However, the limited data set (in other words, the very few women directors represented in the report) makes it impossible to attribute this to any trend. The report also states that, on average, of the 52.2% of corporations that had both female and male directors, the males directors were paid more than their female counterparts. This speaks to an ongoing imbalance, even where boards are more inclusive. In the end, those boosted numbers in female board member compensation probably say more about certain corporations’ compensation scales than they do about their equity policies. Boards that have female directors do pay better overall than ones that don’t — but not equally so.


NEO diversity efforts have been somewhat more successful, with 15% across the C-suite and 15.2% of CEOs being members of a visible minority. Board membership for visible minorities (14%) was about on par with the percentage of female board members, but slightly less represented (4.3%) at the board chair level. Compensation disparity between Caucasian and non-Caucasian board directors is a continuing factor. 

Curiously, the NEO position with the highest proportion of female and diversity representation was that of Chief Legal Officer, at 13% and 17% respectively.


Clearly, efforts can be made to increase the proportion of Biotech C-suites and boards that have female and diversity representation. The ethical reasons for this are obvious but the economic reasons are equally, if not more, compelling.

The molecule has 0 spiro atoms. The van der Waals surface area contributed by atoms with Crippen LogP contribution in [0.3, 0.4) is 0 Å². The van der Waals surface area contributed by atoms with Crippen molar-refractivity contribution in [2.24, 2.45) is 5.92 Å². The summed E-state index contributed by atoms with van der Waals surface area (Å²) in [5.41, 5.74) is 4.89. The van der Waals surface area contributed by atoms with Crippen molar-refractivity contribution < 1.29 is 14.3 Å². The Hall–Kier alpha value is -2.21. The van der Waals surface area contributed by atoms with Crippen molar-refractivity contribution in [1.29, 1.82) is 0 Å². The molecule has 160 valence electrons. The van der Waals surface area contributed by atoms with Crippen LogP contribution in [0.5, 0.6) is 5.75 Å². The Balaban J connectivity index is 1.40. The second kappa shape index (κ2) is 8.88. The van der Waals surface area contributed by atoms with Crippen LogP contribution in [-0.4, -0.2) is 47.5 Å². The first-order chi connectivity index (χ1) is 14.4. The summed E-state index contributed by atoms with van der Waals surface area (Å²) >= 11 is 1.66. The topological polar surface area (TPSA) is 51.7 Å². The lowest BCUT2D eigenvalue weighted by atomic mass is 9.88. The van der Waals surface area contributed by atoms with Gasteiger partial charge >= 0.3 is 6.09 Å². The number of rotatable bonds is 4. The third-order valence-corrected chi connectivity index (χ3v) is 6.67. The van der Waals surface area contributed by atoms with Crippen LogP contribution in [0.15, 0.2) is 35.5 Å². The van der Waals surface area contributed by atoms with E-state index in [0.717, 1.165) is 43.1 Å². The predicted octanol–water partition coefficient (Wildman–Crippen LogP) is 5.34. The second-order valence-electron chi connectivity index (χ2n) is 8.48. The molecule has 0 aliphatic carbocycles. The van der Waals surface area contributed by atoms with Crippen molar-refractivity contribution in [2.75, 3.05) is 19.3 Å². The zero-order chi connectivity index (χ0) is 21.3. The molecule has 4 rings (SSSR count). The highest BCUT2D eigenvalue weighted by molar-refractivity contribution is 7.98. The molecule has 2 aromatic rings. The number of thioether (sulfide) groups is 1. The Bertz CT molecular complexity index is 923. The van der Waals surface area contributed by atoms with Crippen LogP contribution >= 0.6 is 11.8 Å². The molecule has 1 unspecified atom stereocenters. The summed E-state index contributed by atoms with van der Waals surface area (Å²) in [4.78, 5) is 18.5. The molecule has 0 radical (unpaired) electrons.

McKinsey analysis has shown that “companies in the top quartile for gender diversity on executive teams were 25 percent more likely to have above-average profitability than companies in the fourth quartile.” Furthermore, “[c]ompanies with more than 30 percent women executives were more likely to outperform companies where this percentage ranged from 10 to 30, and in turn these companies were more likely to outperform those with even fewer women executives, or none at all.”

The case for ethnic and cultural diversity is equally convincing, with McKinsey having found that the “top-quartile companies outperformed those in the fourth one by 36 percent in profitability” and that the “likelihood of outperformance continues to be higher for diversity in ethnicity than for gender.”